Drawing Up a Check in Program


The introductory program contains the steps you take with a new employee. For example, arranging a workplace or a tour of the building. Use this checklist when drawing up a training program.

1. Send a welcome letter

With a welcome letter you welcome the new employee and provide information about the first working day. You send this letter as soon as the salary negotiations are complete and the ink of the employment contract is dry. In the letter you can state, among other things, that you see the new staff member as an asset to the team. In addition, it's possible to confirm the date of the first working day and to whom the new colleague can report.

2. Send information package

With a new job a lot of information comes to an employee. You provide him with a service if you send a (digital) information package prior to the first working day. He can then read everything calmly and ask questions if necessary. Include information about the history of your company, an organization chart with all departments and functions, and possibly a CLA booklet with information about a mandatory CLA .

3. Set up a workplace

A fully equipped workplace ensures a flying start. For example, you should at least provide a working computer and telephone if the new employee needs it. This also means that the login details are available and an e-mail address has been created. If you use electronic access control, ensure that the access pass is available. Then the new employee doesn't have to report to the reception in the first few days.

4. Make an announcement

Your current employees will wonder who that new face in the department is. So don't forget to introduce your new employee in advance. This is possible with a short announcement that you make orally or through e-mail. Let us know in advance who will be joining the team and what role the new colleague will play. If you also give a brief description of someone's background, the new colleague will not be a complete stranger.

5. Prepare the agenda

The first working day is exciting for many employees. If you arrange everything down to the last detail, you can remove that tension to a large extent. Therefore, prepare an agenda for this important day. For example, you can put a tour on the program or schedule conversations with important colleagues. Keep in mind that you don't fully plan the day, otherwise you overload the new employee with impressions.

6. Welcome

A warm welcome gives the new employee the feeling that he is completely part of it. You can achieve this by calling the team together on the first working day and welcoming the new colleague. If you combine this with cake, this event will get a festive touch. You can also decorate the workplace with garlands or arrange a bunch of flowers. With this you immediately leave a good first impression with the new employee.

7. Give a tour

A tour of the building is part of almost every induction program. In doing so, you naturally discuss practical matters, such as the location of the coffee machine, the printer and the toilets. Also as part of drills focus on escape routes in case of fire. Take this opportunity by also stopping by the colleagues of, for example, the IT department or the Human Resources department.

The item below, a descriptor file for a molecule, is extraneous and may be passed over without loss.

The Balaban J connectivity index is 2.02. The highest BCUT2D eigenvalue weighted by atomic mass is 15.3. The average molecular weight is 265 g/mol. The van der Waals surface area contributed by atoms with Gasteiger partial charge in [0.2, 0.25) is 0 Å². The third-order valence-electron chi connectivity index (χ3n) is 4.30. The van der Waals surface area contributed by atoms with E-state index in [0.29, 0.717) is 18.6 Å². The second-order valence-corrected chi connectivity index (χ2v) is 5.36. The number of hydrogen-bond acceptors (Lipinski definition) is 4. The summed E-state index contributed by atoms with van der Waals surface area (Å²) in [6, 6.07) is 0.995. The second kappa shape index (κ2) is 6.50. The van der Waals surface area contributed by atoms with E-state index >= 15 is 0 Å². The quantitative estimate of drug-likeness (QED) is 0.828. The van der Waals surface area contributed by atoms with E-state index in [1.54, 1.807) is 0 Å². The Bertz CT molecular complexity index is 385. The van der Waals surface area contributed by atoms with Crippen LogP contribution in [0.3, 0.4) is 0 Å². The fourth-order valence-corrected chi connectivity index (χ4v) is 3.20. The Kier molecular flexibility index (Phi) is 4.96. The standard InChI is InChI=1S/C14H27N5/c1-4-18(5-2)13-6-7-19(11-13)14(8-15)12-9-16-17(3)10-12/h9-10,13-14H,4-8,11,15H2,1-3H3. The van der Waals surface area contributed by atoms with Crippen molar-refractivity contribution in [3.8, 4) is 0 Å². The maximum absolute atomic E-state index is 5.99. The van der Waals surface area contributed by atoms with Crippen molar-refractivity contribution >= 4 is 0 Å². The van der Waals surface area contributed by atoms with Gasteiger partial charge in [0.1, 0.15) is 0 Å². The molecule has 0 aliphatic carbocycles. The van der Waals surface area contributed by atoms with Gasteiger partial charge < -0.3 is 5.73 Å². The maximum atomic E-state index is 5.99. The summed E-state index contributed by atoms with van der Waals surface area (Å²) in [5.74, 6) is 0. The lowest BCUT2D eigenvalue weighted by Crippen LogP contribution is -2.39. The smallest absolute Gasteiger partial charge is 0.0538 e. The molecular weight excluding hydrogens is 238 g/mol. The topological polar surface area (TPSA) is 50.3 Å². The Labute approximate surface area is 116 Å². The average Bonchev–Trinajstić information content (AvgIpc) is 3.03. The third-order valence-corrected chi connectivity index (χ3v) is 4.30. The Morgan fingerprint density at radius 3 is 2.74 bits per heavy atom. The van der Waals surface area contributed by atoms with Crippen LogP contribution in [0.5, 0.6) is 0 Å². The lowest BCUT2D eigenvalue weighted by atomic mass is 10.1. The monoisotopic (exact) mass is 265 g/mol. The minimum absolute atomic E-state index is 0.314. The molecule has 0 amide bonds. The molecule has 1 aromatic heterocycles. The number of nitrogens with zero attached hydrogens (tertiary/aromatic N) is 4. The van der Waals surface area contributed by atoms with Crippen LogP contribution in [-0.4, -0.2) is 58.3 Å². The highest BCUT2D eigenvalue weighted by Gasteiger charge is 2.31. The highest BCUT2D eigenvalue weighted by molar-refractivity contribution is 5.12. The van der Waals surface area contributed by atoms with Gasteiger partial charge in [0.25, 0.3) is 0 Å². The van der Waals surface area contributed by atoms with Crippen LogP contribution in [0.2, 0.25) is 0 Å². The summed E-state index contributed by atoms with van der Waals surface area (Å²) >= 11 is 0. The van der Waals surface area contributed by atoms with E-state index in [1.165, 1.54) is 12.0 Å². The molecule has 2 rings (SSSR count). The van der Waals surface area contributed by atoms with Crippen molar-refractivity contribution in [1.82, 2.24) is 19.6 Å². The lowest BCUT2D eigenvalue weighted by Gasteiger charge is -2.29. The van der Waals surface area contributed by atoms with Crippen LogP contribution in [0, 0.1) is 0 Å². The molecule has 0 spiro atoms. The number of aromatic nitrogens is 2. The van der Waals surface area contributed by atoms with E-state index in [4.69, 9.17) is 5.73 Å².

8. Review the personnel manual

The personnel handbook contains company agreements on personnel matters. Go through these agreements with the new employee and give him the opportunity to ask questions about this. For example, discuss the procedure for taking vacation days, the leave rules, the absenteeism protocol and the recurring performance reviews and appraisal interviews. This provides clarity about the rights and obligations.

9. Discuss house rules

The house rules in a code of conduct give your staff clarity on various topics. Think of rules about internet use, the private use of a company telephone and policies in the field of aggression at work, violence and sexual harassment. Make sure the new employee is familiar with these rules. You do this by discussing the house rules and having them signed so that you also have this on paper.

10. Communicate expectations

Many employers use a probationary period. If that's the case with you, make sure that you clearly communicate the expectations at the start of this period. Therefore plan a conversation about the probationary period in the first working week. In it you discuss the goals that the employee must achieve and what support is needed. The advantage is that you're both well prepared for the evaluation of the probationary period .

11. Organize knowledge transfer

The new employee will need specific knowledge to perform his job well. Therefore, organize a knowledge transfer, for example by a direct colleague or the person who did the work for this. Sometimes training is also required and in that case it's important to start as soon as possible. You record financial agreements about study programs in a so-called study cost clause .

12. Appoint the mentor

By appointing a mentor you give the new employee guidance. He can then turn to one person with all his questions. An experienced colleague usually plays the role of mentor. Because of his experience, he is familiar with the tasks that belong to the position and can steer the newcomer in the right direction. The mentor can also tell more about the business habits and the mutual relationships in the team. This increases the chance of a successful start.

You often have to arrange a lot when hiring (more) staff. A handy checklist for entrepreneurs helps you on your way. For example with tips in the field of employer's obligations and good personnel policy.

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